An Evaluation of Coronal Heating Models for Active Regions Based on Yohkoh, SOHO, and TRACE Observations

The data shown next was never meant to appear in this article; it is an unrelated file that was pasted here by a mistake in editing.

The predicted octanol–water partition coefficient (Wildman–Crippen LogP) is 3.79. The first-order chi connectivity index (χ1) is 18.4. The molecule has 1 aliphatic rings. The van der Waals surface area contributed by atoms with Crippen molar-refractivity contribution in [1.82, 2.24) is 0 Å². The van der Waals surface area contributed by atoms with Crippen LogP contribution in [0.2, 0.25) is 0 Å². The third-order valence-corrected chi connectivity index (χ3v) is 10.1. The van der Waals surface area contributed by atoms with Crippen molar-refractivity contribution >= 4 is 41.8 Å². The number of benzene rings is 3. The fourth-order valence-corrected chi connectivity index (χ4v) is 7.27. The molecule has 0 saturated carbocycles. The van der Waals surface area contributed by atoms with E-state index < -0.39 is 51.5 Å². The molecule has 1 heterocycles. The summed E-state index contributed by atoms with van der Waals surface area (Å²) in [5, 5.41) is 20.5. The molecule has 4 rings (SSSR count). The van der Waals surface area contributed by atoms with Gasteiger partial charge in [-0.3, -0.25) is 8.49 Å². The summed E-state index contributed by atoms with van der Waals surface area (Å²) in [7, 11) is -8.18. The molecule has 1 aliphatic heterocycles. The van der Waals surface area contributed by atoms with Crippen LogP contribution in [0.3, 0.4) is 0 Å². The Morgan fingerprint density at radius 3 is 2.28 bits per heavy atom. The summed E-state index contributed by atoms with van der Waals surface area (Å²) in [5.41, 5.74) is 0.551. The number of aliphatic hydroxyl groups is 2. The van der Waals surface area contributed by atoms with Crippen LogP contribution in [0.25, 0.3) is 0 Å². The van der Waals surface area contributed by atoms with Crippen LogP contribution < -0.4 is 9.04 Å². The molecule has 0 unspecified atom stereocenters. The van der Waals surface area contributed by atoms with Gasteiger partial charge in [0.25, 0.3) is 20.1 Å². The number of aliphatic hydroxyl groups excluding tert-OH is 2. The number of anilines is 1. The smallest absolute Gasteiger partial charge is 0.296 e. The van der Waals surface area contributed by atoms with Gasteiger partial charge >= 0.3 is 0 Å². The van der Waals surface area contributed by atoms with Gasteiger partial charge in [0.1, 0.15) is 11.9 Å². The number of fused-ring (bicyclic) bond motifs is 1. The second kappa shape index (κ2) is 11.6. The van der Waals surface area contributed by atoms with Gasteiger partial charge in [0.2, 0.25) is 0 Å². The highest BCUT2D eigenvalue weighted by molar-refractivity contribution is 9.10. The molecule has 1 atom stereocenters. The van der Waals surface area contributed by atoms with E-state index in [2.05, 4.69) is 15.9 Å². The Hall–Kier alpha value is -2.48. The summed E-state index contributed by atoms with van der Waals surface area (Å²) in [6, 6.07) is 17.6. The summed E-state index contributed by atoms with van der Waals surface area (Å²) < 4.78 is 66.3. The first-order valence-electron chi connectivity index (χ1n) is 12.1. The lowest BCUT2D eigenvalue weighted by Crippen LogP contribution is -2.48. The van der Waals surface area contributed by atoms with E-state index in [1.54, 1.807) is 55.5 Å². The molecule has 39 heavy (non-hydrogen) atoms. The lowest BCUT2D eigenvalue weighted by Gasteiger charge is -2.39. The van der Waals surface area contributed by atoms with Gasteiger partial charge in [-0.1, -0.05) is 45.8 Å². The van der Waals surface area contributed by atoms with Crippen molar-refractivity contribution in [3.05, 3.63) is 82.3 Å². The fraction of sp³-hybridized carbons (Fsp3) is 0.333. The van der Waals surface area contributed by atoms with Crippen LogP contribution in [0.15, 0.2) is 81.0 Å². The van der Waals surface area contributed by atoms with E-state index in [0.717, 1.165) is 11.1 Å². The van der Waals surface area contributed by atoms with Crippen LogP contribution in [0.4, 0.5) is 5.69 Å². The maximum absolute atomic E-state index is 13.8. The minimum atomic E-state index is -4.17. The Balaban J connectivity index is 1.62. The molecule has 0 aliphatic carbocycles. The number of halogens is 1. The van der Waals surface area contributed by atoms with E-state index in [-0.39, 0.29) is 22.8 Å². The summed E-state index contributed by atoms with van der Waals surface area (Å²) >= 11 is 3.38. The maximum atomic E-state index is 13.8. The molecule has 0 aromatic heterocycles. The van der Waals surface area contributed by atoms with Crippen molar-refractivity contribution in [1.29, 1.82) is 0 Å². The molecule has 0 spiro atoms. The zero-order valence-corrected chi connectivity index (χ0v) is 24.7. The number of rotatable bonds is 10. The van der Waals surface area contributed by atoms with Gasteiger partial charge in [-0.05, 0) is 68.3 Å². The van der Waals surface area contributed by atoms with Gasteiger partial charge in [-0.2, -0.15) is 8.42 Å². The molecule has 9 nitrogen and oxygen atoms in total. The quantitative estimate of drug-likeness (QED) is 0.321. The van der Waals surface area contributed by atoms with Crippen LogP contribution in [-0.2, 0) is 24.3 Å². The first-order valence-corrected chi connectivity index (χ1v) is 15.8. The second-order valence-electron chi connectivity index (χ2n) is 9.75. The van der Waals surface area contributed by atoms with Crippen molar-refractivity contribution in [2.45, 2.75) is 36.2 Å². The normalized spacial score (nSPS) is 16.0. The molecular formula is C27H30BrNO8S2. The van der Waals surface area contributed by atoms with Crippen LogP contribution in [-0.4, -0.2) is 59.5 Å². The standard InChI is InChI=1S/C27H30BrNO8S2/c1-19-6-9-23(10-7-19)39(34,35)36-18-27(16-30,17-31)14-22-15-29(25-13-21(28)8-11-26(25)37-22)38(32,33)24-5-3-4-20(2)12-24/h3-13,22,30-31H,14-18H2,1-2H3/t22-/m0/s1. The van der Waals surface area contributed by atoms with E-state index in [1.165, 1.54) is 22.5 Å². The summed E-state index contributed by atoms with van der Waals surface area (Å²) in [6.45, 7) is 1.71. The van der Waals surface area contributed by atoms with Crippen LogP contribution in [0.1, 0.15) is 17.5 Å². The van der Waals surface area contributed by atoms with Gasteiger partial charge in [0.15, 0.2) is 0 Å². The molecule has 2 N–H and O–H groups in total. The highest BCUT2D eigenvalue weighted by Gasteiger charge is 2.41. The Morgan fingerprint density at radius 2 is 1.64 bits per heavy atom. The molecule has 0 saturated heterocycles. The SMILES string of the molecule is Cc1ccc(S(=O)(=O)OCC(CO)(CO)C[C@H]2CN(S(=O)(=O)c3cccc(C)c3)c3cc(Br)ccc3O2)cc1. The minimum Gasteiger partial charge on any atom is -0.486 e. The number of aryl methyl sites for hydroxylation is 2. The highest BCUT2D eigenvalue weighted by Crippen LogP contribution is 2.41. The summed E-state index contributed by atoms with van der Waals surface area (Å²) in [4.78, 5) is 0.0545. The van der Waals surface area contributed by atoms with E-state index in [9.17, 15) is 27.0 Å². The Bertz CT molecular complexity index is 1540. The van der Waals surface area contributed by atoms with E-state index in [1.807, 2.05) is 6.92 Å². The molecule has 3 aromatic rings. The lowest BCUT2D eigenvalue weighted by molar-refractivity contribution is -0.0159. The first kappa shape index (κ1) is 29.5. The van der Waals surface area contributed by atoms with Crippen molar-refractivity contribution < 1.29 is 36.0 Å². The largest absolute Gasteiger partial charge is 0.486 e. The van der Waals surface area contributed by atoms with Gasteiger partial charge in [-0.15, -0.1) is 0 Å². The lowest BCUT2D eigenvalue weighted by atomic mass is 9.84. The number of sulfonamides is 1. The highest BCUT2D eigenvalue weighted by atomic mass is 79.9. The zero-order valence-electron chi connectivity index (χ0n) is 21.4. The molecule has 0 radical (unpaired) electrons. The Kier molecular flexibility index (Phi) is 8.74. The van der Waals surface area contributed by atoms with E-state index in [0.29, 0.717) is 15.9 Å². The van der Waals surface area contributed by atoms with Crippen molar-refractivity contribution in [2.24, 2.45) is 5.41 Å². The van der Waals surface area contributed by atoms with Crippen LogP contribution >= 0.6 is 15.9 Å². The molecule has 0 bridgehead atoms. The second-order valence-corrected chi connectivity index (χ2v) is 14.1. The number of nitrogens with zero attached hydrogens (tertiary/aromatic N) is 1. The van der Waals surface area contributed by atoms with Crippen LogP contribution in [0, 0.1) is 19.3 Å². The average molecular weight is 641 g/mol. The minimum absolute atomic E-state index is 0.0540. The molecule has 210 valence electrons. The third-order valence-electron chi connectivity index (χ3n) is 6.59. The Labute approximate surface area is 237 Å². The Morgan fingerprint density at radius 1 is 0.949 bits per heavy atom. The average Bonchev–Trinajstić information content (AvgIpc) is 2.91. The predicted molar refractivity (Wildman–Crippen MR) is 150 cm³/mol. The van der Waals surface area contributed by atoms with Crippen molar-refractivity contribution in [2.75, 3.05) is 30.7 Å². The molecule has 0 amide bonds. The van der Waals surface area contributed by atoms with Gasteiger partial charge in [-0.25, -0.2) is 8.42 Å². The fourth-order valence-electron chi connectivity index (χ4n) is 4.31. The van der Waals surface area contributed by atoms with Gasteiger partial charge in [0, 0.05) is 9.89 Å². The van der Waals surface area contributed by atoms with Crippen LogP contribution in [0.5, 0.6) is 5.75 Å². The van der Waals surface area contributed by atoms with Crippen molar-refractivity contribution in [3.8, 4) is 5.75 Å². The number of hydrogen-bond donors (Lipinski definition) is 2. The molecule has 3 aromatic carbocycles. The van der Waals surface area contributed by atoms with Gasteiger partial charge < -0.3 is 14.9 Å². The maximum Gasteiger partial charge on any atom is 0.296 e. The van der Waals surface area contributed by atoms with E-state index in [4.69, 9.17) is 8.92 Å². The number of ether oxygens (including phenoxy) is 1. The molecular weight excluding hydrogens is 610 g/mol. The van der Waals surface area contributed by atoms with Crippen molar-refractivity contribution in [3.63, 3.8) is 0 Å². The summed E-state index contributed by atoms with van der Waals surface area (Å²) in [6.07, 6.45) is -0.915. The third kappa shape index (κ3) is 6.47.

Recent soft X-ray and EUV data from space observations with Yohkoh, the Solar and Heliospheric Observatory (SOHO), and the Transition Region and Coronal Explorer (TRACE) established three important observational constraints for coronal heating models: (1) coronal loops in active regions have an overdensity that can be supplied only by upflows of heated chromospheric plasma, (2) chromospheric upflows have been observed frequently in coronal loops, and (3) the coronal heating function has been localized in the lower corona within a height range of λH<~10 Mm above the photosphere. Although these three observational facts have been derived from active region loops, the part of the solar corona that is topologically connected to active regions makes up >~80% of the heating energy requirement (at a typical day around the maximum of the solar cycle) and thus constitutes the majority of the energy budget of the coronal heating problem at large. We discuss and compare a comprehensive set of theoretical models of coronal heating under the aspect of whether they can satisfy these observational constraints. We find that conventional direct current (DC) and alternating current (AC) coronal heating models that consider coronal loops as homogeneous flux tubes (in density and temperature) do not predict these observed effects, while refined models that include gravity and the transition region can reproduce them. In particular, magnetic reconnection models that spawn chromospheric evaporation satisfy the observational constraints the easiest. Our main conclusion is that the coronal heating problem can be solved only by tapping energization processes in the chromosphere and transition region.